On February 9, 2016, the Obama Administration released its proposed fiscal year (FY) 2017 budget, which contains significant Medicare and Medicaid reimbursement and program integrity legislative proposals – including $419 billion in Medicare savings over 10 years. These proposed policy changes would require action by Congress, and Republican Congressional leaders have already voiced general opposition to the overall budget plan. In addition, many of these proposals have been included in prior Obama Administration proposed budgets without garnering Congressional support. Nevertheless, Medicare and Medicaid savings proposals often find their way into subsequent spending bills as offsets, so these budget policies are worth monitoring.
The largest pool of Medicare savings would result from various Medicare prescription drug proposals, which are summarized in a separate post. Other significant savings ($77 billion over 10 years) would be achieved by Medicare Advantage (MA) payment reforms, including the use of a competitive bidding system to establish rates for MA plans and standardization of quality bonus payments across counties. In addition, the budget proposal would allow the Secretary of Health and Human Services (HHS) to authorize MA organizations to deliver medical services via telehealth by eliminating otherwise applicable Part B requirements that certain covered services be provided exclusively through face-to‐face encounters (an estimated $160 million in savings over 10 years).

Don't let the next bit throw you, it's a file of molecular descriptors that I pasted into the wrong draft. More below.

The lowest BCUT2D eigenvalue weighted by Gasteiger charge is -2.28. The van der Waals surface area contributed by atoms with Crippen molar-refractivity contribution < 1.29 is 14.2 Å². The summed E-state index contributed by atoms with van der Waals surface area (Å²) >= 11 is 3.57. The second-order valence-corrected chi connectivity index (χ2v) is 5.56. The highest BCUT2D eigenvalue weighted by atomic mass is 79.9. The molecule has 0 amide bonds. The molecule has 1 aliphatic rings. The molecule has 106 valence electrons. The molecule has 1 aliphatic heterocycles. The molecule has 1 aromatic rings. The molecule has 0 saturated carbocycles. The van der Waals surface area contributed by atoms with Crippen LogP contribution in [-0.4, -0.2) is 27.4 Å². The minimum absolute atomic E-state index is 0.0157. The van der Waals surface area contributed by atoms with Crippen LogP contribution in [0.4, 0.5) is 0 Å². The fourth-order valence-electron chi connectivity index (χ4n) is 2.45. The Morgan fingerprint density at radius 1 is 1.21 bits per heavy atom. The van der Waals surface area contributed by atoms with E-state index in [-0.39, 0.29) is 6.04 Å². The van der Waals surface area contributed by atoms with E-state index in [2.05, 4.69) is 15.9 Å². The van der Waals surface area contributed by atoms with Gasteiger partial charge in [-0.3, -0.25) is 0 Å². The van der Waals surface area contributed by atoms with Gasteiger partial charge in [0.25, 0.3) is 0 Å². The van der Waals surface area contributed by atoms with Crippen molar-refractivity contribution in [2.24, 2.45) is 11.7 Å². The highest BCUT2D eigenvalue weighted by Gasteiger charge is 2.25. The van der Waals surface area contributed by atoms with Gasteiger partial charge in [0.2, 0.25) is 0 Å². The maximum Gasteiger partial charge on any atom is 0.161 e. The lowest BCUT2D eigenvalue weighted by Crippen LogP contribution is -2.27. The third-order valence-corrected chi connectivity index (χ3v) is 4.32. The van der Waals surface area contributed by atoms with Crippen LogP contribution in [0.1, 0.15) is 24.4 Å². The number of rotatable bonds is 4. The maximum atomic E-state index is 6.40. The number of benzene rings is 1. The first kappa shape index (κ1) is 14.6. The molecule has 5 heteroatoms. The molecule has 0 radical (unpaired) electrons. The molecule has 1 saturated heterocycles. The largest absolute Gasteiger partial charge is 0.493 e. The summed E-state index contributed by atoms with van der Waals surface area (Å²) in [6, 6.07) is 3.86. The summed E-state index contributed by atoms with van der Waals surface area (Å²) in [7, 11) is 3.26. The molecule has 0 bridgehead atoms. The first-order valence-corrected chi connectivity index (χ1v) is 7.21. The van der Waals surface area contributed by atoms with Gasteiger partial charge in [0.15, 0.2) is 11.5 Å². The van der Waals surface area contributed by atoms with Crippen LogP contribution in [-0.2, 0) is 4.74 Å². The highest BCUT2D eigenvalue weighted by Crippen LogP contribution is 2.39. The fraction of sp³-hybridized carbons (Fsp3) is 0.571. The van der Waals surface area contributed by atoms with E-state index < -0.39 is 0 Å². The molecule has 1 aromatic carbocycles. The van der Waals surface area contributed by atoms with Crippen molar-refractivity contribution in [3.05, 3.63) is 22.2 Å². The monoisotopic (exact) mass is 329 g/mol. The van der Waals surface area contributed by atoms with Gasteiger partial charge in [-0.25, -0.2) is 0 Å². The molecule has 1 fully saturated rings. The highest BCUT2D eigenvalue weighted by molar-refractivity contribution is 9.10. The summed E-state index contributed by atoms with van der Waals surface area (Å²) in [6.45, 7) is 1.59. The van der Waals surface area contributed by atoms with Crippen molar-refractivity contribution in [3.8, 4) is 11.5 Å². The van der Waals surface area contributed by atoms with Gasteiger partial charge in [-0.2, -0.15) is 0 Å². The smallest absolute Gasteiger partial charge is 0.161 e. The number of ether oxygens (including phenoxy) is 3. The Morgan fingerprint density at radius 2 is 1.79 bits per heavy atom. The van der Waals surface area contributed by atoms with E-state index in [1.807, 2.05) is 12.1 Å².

In addition, the budget calls for bundled Medicare payments for post-acute providers – long-term care hospitals (LTCHs), inpatient rehabilitation facilities (IRFs), skilled nursing facilities (SNFs), and home health agencies (HHAs). Under this proposal (which also was included in the Administration’s FY 2016 budget proposal), payments would be bundled for at least half of the total payment for post-acute care providers beginning in 2021, with rates set to produce a permanent and total cumulative adjustment of -2.85 percent by 2023. Beneficiary coinsurance obligations would remain at current levels. The Administration estimates $9.9 billion in savings over 10 years from this provision. The budget proposal also would reduce Medicare market-basket updates for post-acute care providers. Specifically, the update for IRFs, LTCHs, and HHAs would be reduced by 1.1 percentage points in FY 2017, and each year from FY 2019 through FY 2026 (the update for 2018 is currently set at 1 percent for these providers for 2018; the payment update would not drop below zero as a result of this proposal). The budget also would accelerate reductions in the market-basket update for SNFs, providing a ‐2.5 percent update in FY 2017; a ‐2 percent update in FY 2019; a ‐1 percent annual update in FYs 2020 through 2023; and a ‐0.97 percent update in FY 2024. Payment updates for SNFs could drop below zero as a result of this proposal. The revised updates would save $86.6 billion over 10 years.
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